Few points to consider:
- Make sure you don’t over-promote the campaign.
- Don’t choose irrelevant places for campaign promotions.
- Plan for consistent promotions and frequent timely checks throughout the duration of the campaign.
Figure out the primary place where you will put all the information related to your campaign. We suggest it should be your website but you can also try out buying a separate domain specially for your UGC campaign.
Make sure you provide the below information in a simple and unambiguous language:
- Clearly, define what you expect from your users to share.
- Clear and visible CTA for submitting the entries.
- The mode of submission.
- Submission deadline.
- Rules and guidelines for submission.
- Your contact details.
- Permissions and rights management policy.
- In the case of contests, please mention prize, judging criteria and jury explicitly.
- Frequently asked questions, if applicable.
Tip: Put some sample content in your communication, so that your users can take inspiration from it. You should also keep sharing some great submissions during the campaign to create the buzz.
Mode of submission:
You can ask your users to share the content with your brand hashtag on your preferred social media or give them an option to upload the content on your website or keep both the options. The upload option on your website should be for the users who might not be comfortable in sharing their content on social media. Try out different modes of submission and see what works well for your users.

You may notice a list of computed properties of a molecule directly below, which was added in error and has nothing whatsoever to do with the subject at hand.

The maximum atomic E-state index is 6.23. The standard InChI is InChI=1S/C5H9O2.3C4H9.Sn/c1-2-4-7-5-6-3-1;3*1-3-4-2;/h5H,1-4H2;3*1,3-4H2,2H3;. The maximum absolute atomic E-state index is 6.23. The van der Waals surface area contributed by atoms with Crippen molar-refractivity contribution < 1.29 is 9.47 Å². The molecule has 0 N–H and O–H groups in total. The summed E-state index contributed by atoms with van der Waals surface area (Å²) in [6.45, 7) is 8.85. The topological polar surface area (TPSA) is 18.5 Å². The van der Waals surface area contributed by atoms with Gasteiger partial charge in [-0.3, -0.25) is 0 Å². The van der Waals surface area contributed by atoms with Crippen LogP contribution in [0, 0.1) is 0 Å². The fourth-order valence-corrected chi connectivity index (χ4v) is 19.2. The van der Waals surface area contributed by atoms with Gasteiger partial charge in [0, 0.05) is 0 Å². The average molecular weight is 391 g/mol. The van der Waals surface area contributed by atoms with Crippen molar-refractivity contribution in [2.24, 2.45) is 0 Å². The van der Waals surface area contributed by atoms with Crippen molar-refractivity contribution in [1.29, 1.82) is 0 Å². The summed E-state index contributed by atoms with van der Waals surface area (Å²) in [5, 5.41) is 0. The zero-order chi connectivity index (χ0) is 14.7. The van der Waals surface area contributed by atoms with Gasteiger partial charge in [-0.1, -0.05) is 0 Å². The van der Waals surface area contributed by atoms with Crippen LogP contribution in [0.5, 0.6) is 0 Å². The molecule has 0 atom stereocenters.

Permissions and rights management:
This is an important part and should not be neglected. Before using a user’s content, you must ask for his/her permission. Figure out a standard mechanism for asking these permissions. It can be through a simple comment or email. Make sure you clearly inform the users about the places where you intend to use their content.
I strongly recommend having a fool-proof policy here. Take help from your legal team in drafting your brand’s UGC agreement. This agreement must contain all details about the ownership of the content, places where content can be used further and consent for the single use or multiple uses.
Prize and judging process (In case of contests):
If your UGC campaign is a contest, decide the prize for winning entries, the judging criteria and the jury. You should mention all these details with the announcement of your campaign.
4. Monitor the Performance:
Monitoring the performance of the UGC campaign is crucial to check the progress and quality of shared UGC during the campaign. This will also help you in handling some unfavorable cases like fake and irrelevant UGC. There might be some pranksters who will try to corrupt the original intent of your campaign by sharing inappropriate content. You should share some pre-defined guidelines with your social media managers to handle such cases like how to reply to these pranksters or just ignore them.
Tip: One way to monitor your UGC campaign is establishing a voting system for your UGC. It can be in a form of community of your users where they can up-vote or down-vote the submissions.
Over to you:
This blog is a comprehensive list of important things to be considered for a successful UGC strategy. There is no one-size-fits-all approach. It majorly depends on your brand story and the audience segment. So, start with a UGC strategy and find out what works and what doesn’t work for your brand and then feedback your original strategy with these gained insights.
Hope you liked this blog.
This blog was first published on Artifacia Blog.